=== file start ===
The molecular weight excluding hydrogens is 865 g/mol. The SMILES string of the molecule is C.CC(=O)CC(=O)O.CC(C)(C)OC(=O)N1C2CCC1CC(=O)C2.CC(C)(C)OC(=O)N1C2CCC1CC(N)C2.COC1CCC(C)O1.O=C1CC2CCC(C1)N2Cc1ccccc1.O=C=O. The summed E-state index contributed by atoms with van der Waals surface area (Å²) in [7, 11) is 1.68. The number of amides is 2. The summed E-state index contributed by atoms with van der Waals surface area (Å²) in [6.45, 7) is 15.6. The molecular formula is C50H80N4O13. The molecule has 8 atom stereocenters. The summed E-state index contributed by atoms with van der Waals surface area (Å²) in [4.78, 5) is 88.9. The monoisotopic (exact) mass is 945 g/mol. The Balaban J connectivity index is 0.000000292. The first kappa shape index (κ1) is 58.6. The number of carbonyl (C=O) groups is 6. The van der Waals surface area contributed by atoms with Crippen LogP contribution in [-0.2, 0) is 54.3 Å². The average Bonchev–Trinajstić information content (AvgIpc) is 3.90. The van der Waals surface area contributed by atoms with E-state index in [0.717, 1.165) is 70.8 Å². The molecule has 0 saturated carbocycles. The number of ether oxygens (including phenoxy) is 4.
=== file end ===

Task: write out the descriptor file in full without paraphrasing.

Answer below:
The molecular weight excluding hydrogens is 865 g/mol. The SMILES string of the molecule is C.CC(=O)CC(=O)O.CC(C)(C)OC(=O)N1C2CCC1CC(=O)C2.CC(C)(C)OC(=O)N1C2CCC1CC(N)C2.COC1CCC(C)O1.O=C1CC2CCC(C1)N2Cc1ccccc1.O=C=O. The summed E-state index contributed by atoms with van der Waals surface area (Å²) in [7, 11) is 1.68. The number of amides is 2. The summed E-state index contributed by atoms with van der Waals surface area (Å²) in [6.45, 7) is 15.6. The molecular formula is C50H80N4O13. The molecule has 8 atom stereocenters. The summed E-state index contributed by atoms with van der Waals surface area (Å²) in [4.78, 5) is 88.9. The monoisotopic (exact) mass is 945 g/mol. The Balaban J connectivity index is 0.000000292. The first kappa shape index (κ1) is 58.6. The number of carbonyl (C=O) groups is 6. The van der Waals surface area contributed by atoms with Crippen LogP contribution in [-0.2, 0) is 54.3 Å². The average Bonchev–Trinajstić information content (AvgIpc) is 3.90. The van der Waals surface area contributed by atoms with E-state index in [0.717, 1.165) is 70.8 Å². The molecule has 0 saturated carbocycles. The number of ether oxygens (including phenoxy) is 4.